BCCHardware

Lian Li @ CES 2013

Lian Li was at CES once again this year and they brought a few interesting chassis to the show.  By interesting, I mean a beast, a thermal guru and a train.  Let's start with the beast.  The PC-D8000.  This case supposts the largest motherboards possible and complies to the HPTX standard.  Even with a motherboard as large as 15" x 13.6", you still will have room for 20 (that's right, twenty) 3.5" HDDs.  In addition to that, it has four USB 3.0 ports on the front and all of the other awesome features we've come to expect from the all-aluminum case manufacturer, Lian Li.

PC-D8000 Big Front

 

The PC-V850 is a case that is coming in the near future (hopefully) and it offers the standard Lian Li quality with a bit of a different way to manage thermal issues.  Once the side panel is on, the air intake comes from the rear and the deflector ensures that you are not sucking in hot air from the rear exhaust.  The chassis is sectioned off into several areas that are compartmentalized so that different components don't heat up each other.

 

The last and oddest thing that we've seen from Lian Li is the train PC case.  We've seen some pretty odd cases, that included sea shells, horses and a yeti, but we've never seen a moving train PC.  There is not much else to be said about this.

Lian Li Train

Please check out the gallery for more pictures from the Lian Li booth.

Samsung Galaxy S4

So the big news of the week is the announcement of the Samsung Galaxy S4 on Thursday. The Galaxy lineup of phones has been the most popular Android-based devices around so naturally there was quite a bit of speculation surrounding this launch. Overall I think most of the rumors were correct and there weren't too many big surprises at the launch.

For a overview of the S4 from Samsung you can head over to their website for more pictures and information on all the new accessories they announced.

 

If you would like more information from around the internet, as well as some quick hands on reviews, here is a collection of articles:

The Verge takes a look at the S4

Gizmodo puts the S4 up against the S3

The Verge has pictures from a Chinese site that has already ripped the S4 apart

AllthingsD ask the question "is better enough?"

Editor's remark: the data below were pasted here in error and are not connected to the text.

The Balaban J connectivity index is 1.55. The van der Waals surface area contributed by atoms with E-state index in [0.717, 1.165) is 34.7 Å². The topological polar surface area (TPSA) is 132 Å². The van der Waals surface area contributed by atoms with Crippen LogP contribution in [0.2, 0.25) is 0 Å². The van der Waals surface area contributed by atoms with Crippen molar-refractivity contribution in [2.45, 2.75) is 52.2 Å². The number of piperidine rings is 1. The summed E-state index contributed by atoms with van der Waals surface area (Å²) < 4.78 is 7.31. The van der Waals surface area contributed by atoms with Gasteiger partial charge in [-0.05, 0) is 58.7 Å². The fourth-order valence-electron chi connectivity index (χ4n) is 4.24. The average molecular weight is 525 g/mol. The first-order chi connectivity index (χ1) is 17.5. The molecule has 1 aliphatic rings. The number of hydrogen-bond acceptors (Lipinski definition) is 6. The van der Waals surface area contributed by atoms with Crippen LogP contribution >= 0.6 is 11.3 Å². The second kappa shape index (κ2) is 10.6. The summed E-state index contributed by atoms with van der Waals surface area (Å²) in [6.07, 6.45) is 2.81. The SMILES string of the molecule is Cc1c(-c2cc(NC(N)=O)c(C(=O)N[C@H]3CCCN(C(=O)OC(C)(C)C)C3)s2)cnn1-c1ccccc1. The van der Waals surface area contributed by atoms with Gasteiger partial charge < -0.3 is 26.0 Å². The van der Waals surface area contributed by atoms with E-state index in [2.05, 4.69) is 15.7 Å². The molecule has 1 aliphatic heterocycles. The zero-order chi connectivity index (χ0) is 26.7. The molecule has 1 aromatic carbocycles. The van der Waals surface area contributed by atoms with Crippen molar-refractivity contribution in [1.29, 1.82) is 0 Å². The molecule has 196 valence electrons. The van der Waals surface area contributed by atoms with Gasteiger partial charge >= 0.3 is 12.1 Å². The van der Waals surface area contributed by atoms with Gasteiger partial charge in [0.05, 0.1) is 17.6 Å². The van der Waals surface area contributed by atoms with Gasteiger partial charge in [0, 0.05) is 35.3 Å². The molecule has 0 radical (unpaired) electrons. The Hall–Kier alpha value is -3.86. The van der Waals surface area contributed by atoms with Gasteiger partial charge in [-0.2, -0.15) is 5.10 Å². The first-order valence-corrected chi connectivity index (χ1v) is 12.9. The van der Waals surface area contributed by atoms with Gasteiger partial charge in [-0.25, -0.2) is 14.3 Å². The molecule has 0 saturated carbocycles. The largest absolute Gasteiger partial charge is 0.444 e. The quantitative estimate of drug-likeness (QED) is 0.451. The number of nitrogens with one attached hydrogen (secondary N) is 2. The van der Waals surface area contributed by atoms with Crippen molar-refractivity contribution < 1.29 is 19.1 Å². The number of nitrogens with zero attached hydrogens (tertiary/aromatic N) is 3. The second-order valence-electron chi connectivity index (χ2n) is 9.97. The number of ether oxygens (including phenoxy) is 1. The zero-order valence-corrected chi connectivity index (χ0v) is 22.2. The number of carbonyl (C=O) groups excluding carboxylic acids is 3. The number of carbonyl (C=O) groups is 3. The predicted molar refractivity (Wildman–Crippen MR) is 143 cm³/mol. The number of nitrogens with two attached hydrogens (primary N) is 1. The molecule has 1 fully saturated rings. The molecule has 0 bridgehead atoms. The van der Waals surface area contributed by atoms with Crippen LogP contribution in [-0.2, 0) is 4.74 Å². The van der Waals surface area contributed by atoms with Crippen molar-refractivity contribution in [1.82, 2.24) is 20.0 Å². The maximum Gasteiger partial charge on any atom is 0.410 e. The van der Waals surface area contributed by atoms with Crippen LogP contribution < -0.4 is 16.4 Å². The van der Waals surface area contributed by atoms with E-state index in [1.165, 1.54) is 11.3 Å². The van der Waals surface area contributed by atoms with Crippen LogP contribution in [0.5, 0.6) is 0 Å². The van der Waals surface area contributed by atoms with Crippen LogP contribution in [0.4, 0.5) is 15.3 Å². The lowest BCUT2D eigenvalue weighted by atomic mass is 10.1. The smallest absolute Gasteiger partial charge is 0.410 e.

HTC's CMO doesn't like the S4, says it's just "more of the same" and other trash talk @ Engadget

Pepcom Highlights from CES 2014

We stopped by Pepcom this year and saw a few nifty things from Piston, drooled over the Lenovo 4K display and checked out a "fair" way to cheat at gaming. The Red Dot is not a cheat - it's just a fancy way to hipfire accurately - and it's awesome. Check it out!

 

Check out more pictures in the gallery here - as well as more of our CES 2014 coverage here.

 

The EU scraps roaming fees

The European Parliament has passed a bill that scraps roaming fees for mobile phones that will allow you to place a call anywhere in Europe for the same price it would cost you at home. All I can say about this is, it's about time! Hopefully North American greed providers someday soon follow suit. The BBC has the story.

The European Parliament has voted to scrap the roaming fees charged for using a mobile phone while abroad.

Under the wide-ranging telecoms reforms, the cost of making a call or downloading internet data in another EU country will be the same as at home.

The change is due to take effect from 15 December next year. It still requires approval from EU governments.

AMD Launches Radeon R9 295X2 Card

AMD doesn't want to let NVIDIA take all of the limelight with their recent Titan-Z launch so they've gone ahead and rushed out the Radeon R9 295X2 graphics card. This is basically a single-PCB card that houses a pair of Radeon 290X cards in Crossfire. The "good" news is that this combo is available for a mere $1,500 - half price of the competitions Titan-Z.

What makes the AMD Radeon R9 295X2 somewhat sui generis in the world of GPUs is the use of an Asetek closed-loop water cooling system with 120mm radiator and fan for its cooling configuration. There are integrated pumps that sit atop each GPU using micro channel cold plates. The tubes are sealed and heat is exchanged to the 120mm radiator with fan. No assembly is required and it is maintenance free like most AIO CPU coolers you are likely familiar with.

Source(s): HardOCP, Neowin

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